January, 1920. 350,000 French soldiers remain missing in action. Major Dellaplane tirelessly matches the dead and the wounded with families' descriptions. Honor and ethics drive him; he hates the idea of "the unknown soldier." Into his sector, looking for her husband, comes a haughty, politically connected Parisian, Madame Irène de Courtil. Brusquely, Dellaplane offers her 1/350,000th of his time, but as their paths cross and she sees his courage and resolve, feelings change. After he finds a surprising connection between her missing husband and a local teacher, Irène makes Dellaplane an offer. This man of action hesitates: has he missed his only chance?
B W (fr) wrote: I wanted to give it four stars because I did enjoy it, but it was too formulaic for me not to notice. Half a star deducted for that.
Glbin O (fr) wrote: watched and liked it
Chris S (ca) wrote: This movie is the reason white people dodge the hood.
Lydia F (jp) wrote: aka "Ewan McGregor Bones Everyone." Which would potentially be a great movie, if his character were at all likeable.
Michael C (gb) wrote: A fun, sometimes nonsensical, 90s action film.
Jess A (es) wrote: This movie was very 80's, very Brat Pack, kinda cheesy - which I don't mind. I have an agreement with myself that I'll pretty much suffer through any movie as long as Rob Lowe is in it. This one was actually pretty good.
Janice P (jp) wrote: Fascinating, if uneven, thriller about 6 actresses getting picked off one by one by a killer in a hag mask. The very capable cast seems game for a sharp, upmarket psychological thriller, but the film itself doesn't seem to know if it wants to go for classy thriller or sleazy slasher. Subplots are brought up and resolved without telling the audience how, characters range from moderately well-developed to near mute (Anne Ditchburn's ballerina for one), and a mysterious doll shows up a for a few scenes and is never mentioned again. Due to the film's ADD nature, it has a (perhaps unintentional?) nightmarish quality to it. Samantha Eggar fares the best with one of the film's more interesting characters - aging actress Samantha Sherwood who has just broken out of an asylum where she was sent to rot by her director (and possible lover?) under the guise of "research" for a her role. Lynne Griffin fares just as well as Eggar with her role as a quirky stand up comedienne hoping to make her big break in the world of film. Despite its flaws, it's an interesting, dreamlike, and sometimes genuinely unnerving little chiller with a few truly unforgettable set pieces. Horror fans looking for something with a bit more character might dig it.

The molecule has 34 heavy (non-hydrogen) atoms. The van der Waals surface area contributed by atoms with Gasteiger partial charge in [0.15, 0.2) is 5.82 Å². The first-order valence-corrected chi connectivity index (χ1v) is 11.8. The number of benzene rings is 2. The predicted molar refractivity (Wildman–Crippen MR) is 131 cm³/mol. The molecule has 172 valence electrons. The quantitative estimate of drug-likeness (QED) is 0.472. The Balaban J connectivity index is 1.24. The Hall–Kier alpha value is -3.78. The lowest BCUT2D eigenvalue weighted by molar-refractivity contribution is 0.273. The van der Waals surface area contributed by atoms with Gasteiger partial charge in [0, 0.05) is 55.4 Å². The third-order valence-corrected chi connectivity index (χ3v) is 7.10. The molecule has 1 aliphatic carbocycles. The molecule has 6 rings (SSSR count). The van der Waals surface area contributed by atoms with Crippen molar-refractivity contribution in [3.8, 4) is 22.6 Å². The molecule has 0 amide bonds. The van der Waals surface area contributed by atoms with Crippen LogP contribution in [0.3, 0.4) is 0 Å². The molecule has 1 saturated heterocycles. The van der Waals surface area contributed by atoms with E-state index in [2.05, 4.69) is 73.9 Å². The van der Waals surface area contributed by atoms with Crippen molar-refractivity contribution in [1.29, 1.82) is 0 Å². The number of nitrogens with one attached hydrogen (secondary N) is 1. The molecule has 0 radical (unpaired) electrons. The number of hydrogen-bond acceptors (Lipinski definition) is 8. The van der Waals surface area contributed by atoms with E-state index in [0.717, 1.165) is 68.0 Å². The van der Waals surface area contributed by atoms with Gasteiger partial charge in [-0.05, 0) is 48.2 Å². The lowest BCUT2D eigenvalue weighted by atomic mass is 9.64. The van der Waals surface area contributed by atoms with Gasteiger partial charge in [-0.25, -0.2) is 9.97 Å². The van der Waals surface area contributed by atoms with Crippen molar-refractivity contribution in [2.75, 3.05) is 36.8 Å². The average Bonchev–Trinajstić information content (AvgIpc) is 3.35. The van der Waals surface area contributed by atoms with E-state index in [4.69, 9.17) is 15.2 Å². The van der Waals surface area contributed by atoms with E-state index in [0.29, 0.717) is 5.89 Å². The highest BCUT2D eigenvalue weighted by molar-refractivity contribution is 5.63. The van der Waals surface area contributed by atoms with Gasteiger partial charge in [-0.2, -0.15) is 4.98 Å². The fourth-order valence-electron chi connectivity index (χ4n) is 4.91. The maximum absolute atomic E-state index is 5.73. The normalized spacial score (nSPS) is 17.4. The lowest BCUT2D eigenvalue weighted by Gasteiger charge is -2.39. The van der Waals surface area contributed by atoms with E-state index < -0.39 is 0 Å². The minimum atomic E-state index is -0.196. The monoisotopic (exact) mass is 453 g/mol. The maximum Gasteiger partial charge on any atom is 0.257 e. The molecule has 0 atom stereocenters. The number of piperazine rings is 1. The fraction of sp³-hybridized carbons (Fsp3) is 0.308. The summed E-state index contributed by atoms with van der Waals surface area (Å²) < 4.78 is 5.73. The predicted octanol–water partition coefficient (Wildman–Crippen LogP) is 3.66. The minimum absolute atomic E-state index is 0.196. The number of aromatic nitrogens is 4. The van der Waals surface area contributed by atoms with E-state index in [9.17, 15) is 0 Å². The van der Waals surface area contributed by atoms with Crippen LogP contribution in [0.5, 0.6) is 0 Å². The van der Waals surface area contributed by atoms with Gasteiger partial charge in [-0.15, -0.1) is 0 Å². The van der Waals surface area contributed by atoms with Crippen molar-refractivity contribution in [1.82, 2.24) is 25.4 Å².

Bruno V (fr) wrote: Seen yesterday , but don't remember that this movie did take that long....Strange ! Nothing wrong with De Niro's Performence ...but the songs and cabaret-stuff from Liza Minnelli was not my cup of Tea ! SOMDVD
Alissa G (nl) wrote: I really loved this movie. I laughed and then I cried.
Jonathan R (de) wrote: One brilliant story, one good story, one rather dull story, in that order. But, oh, that opening...
Jillian L (us) wrote: This is a really interesting biopic and an interesting story behind it. It was also scary how relevant it is to today. Fighting against the narrow minded powers that be, the government using the law against innocent people who simply go against their will, the older generation not willing to embrace the new. Sounds eerily familiar doesn't it? Another bonus of this movie is how strong the main cast is. Barry Ward as the titular Jimmy is wonderful, a really strong and commanding presence. Andrew Scott makes a less than 10 minute screen time appearance as the younger priest who is nicer than the old priest. Where this fell flat for me was the almost over simplistic script, especially in the early group scenes, specifically with the younger cast. Also, the flashbacks didn't quite flesh out why he left in the first place. You got that the church didn't like the hall, but you never truly got why the older priest didn't like him so much. Overall though, this is a pleasant enough true story.